Reclaimed for Good

Reclaimed for Good

We recently had the chance to catch up with Gray Jorges and talk about the long history we've had with him in support of Wheels of The World missions. Through our Reclaimed for Good Program we are able to repurpose what others would consider trash and help our local, national, and global community.

Here's a little inside scoop from Gray on how this mission started. We hope you enjoy!

"It all started listening to Moody Radio out of Chattanooga, TN. They were interviewing a dentist who had been overseas on a short term mission trip. I had grown up in a family that supported missions. We had missionaries stay in our home. So when I heard a missionary story on the radio my ears perked up and I tucked it away in the back of my mind. Well, we’ve been coming over to Scottsboro; when I say 'we' I mean me and my family, since Unclaimed Baggage opened its doors. We were just customers shopping and of course you get to know the people working here because they tend to stick around (we both laugh). I was talking to one of the women who was working in the jewelry department at that time and it just came up about spiritual things. She said 'we have medical supplies we don’t know what to do with' and I remembered the radio story from Moody and said “let me make a couple calls”. One of my college buddies father was the director at Moody at that time. I call him up and ask him if I can have the contact information of the dentist that had been on the mission trip they shared on the radio. He said 'Yeah! That’s a great idea.' Shortly after I contact Unclaimed baggage and said 'I know someone that’s taking mission trips. If you’ll let me have those medical supplies I’ll go through them and see if it’s feasible to carry them overseas to help this mission.' So, we did that!

I was a businessman at the time. I had a warehouse in Chattanooga and started sorting out the supplies. After time, other people in the medical profession found out about this mission and I became a contact point to collect these supplies. There was no plan or rhyme or reason behind gathering the supplies, it just came together. There are several hospitals in the Chattanooga area as well as clinics and doctors’ offices so, folks would rather give the supplies away than throw them away. As things became available and more people found out about this mission, other people began to bring things in as well as Unclaimed Baggage. It became a back door thing and we were given dedicated warehouse space to store everything.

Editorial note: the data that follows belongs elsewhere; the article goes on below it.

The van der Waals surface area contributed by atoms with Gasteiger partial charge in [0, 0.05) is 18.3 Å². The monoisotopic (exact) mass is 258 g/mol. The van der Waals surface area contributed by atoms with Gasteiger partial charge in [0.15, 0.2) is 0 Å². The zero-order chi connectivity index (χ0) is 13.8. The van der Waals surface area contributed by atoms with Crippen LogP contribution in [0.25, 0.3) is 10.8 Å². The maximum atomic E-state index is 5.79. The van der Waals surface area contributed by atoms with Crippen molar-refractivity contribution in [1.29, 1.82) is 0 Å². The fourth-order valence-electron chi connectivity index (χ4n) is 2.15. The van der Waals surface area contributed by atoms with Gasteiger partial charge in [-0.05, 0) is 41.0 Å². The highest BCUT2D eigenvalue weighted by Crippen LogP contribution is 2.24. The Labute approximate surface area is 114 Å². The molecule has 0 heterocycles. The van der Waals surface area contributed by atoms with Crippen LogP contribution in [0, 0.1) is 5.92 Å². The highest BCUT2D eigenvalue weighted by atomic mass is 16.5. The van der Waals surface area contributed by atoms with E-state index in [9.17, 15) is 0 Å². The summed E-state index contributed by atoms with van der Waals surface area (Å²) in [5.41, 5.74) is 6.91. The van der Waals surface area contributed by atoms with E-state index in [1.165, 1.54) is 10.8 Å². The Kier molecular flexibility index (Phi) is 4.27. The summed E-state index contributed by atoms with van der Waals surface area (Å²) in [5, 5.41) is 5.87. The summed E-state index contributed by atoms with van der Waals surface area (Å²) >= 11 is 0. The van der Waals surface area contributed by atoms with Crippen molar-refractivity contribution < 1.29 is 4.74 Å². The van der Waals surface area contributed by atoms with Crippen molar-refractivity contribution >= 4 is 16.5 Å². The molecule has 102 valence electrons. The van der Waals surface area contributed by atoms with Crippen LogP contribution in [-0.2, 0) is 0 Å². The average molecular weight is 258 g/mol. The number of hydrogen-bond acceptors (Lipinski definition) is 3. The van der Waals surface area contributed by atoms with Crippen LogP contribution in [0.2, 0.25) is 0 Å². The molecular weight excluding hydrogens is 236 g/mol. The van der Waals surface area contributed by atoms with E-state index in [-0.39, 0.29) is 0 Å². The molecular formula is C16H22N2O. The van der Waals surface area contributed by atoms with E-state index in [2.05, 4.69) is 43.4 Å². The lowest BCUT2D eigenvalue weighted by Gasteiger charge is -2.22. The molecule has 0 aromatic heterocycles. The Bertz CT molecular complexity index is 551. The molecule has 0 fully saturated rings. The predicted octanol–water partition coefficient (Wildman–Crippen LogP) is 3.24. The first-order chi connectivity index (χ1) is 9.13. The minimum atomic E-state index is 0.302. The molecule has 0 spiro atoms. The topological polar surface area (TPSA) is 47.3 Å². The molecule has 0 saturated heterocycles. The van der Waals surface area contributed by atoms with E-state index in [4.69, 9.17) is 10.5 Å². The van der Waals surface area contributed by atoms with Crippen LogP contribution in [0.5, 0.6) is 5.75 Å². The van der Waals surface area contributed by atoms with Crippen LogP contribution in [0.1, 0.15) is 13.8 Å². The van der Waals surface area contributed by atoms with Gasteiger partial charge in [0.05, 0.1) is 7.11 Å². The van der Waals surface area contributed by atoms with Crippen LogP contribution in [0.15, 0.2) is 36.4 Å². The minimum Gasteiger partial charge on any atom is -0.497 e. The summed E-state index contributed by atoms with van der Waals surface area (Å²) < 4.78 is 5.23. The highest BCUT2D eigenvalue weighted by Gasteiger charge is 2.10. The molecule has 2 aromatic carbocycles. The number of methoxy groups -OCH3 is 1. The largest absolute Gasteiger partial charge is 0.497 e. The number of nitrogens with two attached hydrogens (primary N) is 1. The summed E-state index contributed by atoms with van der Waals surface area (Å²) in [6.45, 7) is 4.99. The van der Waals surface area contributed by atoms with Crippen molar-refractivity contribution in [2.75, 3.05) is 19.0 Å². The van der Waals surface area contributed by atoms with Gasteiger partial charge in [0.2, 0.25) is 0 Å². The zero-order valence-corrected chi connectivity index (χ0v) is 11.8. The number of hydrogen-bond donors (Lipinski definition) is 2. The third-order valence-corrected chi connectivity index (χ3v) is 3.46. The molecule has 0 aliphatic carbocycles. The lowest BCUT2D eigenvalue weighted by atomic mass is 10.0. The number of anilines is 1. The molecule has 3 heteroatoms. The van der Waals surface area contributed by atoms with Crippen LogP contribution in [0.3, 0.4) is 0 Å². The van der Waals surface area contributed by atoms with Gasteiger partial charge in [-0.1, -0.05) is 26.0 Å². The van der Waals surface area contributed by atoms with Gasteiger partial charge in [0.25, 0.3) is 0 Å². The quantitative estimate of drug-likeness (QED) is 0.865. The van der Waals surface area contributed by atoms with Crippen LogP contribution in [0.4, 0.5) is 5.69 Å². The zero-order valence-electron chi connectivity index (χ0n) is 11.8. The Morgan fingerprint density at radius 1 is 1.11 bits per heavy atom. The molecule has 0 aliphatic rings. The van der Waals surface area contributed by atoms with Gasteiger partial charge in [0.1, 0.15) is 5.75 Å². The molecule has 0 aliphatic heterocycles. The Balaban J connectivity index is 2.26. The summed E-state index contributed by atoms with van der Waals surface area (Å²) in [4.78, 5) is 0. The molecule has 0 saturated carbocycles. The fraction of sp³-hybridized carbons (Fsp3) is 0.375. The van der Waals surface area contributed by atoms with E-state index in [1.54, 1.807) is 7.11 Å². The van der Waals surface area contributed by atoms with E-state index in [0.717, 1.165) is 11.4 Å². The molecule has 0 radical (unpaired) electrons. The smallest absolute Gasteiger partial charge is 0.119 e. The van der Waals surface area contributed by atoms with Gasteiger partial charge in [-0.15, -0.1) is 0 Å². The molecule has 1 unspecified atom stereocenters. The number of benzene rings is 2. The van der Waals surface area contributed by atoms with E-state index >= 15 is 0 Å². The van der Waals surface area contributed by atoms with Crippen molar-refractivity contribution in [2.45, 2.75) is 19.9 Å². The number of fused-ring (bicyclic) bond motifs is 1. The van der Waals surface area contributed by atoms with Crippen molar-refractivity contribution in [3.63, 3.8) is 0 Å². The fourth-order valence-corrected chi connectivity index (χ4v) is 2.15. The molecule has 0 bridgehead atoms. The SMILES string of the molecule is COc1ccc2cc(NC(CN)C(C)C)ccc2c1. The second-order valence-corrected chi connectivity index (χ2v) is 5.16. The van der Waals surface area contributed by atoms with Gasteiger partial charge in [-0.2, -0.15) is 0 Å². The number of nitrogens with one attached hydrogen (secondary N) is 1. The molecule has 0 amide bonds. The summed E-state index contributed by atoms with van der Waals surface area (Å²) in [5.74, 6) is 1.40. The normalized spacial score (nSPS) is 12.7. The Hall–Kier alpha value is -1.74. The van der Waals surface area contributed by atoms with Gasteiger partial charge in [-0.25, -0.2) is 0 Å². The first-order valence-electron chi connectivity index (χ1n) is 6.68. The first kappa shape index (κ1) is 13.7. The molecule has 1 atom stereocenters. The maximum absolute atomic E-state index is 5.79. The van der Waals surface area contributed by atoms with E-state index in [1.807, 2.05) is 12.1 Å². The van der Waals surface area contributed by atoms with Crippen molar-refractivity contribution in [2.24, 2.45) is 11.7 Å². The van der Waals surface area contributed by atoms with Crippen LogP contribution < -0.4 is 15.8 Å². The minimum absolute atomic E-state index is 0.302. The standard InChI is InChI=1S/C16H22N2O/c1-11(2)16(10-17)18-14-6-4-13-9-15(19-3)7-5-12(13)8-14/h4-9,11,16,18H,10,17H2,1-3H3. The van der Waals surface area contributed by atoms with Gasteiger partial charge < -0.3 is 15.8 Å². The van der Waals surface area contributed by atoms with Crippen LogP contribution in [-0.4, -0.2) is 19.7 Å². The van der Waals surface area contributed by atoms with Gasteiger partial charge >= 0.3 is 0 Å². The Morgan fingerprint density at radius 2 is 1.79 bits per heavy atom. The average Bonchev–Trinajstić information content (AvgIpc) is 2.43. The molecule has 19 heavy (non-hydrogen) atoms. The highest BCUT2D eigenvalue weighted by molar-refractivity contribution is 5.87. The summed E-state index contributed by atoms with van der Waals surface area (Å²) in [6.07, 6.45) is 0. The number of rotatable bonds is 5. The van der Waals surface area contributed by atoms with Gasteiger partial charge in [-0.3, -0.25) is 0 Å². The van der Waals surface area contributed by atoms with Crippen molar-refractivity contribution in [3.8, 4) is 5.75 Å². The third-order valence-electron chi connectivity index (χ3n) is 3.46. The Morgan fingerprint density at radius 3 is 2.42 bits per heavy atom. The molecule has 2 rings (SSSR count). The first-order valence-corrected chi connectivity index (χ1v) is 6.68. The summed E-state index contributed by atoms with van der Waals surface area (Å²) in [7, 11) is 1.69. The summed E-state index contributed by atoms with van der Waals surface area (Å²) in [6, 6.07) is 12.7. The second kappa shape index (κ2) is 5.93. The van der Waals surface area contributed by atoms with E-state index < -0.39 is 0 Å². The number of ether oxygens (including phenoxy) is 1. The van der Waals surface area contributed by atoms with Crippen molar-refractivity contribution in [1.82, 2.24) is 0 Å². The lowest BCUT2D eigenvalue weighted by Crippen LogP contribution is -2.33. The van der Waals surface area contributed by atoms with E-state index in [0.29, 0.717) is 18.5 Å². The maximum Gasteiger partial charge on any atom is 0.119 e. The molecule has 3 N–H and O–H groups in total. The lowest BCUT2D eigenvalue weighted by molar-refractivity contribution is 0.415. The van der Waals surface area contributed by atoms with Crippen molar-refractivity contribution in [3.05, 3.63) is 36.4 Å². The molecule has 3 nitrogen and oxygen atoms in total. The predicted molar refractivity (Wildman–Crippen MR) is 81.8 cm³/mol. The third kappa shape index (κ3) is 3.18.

With the wheelchairs, most people in the Christian community know of Joni Eareckson Tada. Since we were getting a lot of wheelchairs it was very natural to contact her organization in California and let them know we have a bunch of wheelchairs; as well as crutches, walkers, and canes, etc. Well, that’s exactly what they needed! They gave us a point of contact by the name of George in Atlanta to work through.

I’m just the middle man. I come over and I pick up the supplies, carry them back to Summerville; George will meet me there with a truck. A group of men will eat breakfast and come over to help. I won’t even have to put this stuff in the warehouse. It will go straight from my truck to theirs. All the wheelchairs, metal crutches, canes, and walkers go to George in Atlanta. He has a 53ft. container there. There’s a business man in the lighting industry in Atlanta who volunteers his truck. So, George comes up in a company truck and carries the supplies back to the 53 ft. container. Once that container is full, it then goes to Louisiana where Angola prison is located. Angola is Louisiana’s maximum security prison facility. People doing 20 years to life. Dangerous dangerous people. 5000 inmates, it’s a farm. It’s a vast vast place. But, Joni works with them there with a select group of inmates that get to repair the wheelchairs. Of course, they have to be so careful in prison because you’re dealing with metal. The opportunity for making weapons or anything else is there, so it’s a very controlled environment to repair these wheelchairs. It gives the inmate the opportunity to give back, to be productive, to feel like they are a part of society, to be a part of something bigger. The inmates repair the wheelchairs then they are shipped through the port of New Orleans to go around the world. The wheelchairs are totally repaired, in great shape and ready to be used!

This is amazing story to tell, because it’s about something that is lost and given a second life. Because these supplies are being shipped with a Christian organization not only are they meeting the physical needs of somebody who truly has nothing, like people being physically carried by family member’s begging on the street, but also gives them the good news of Jesus. We’re giving these wheelchairs, canes, crutches, etc. as Christ gave freely to us, we are mimicking or modeling His example. There is good news. These items meet the physical needs but there is a spiritual need as well. It’s a beautiful story and I’m glad to be a part of it."

There is so much need in the world and we've been blessed with much to give. We can't express how much it means to us to be a part of this ministry. Take care and God bless!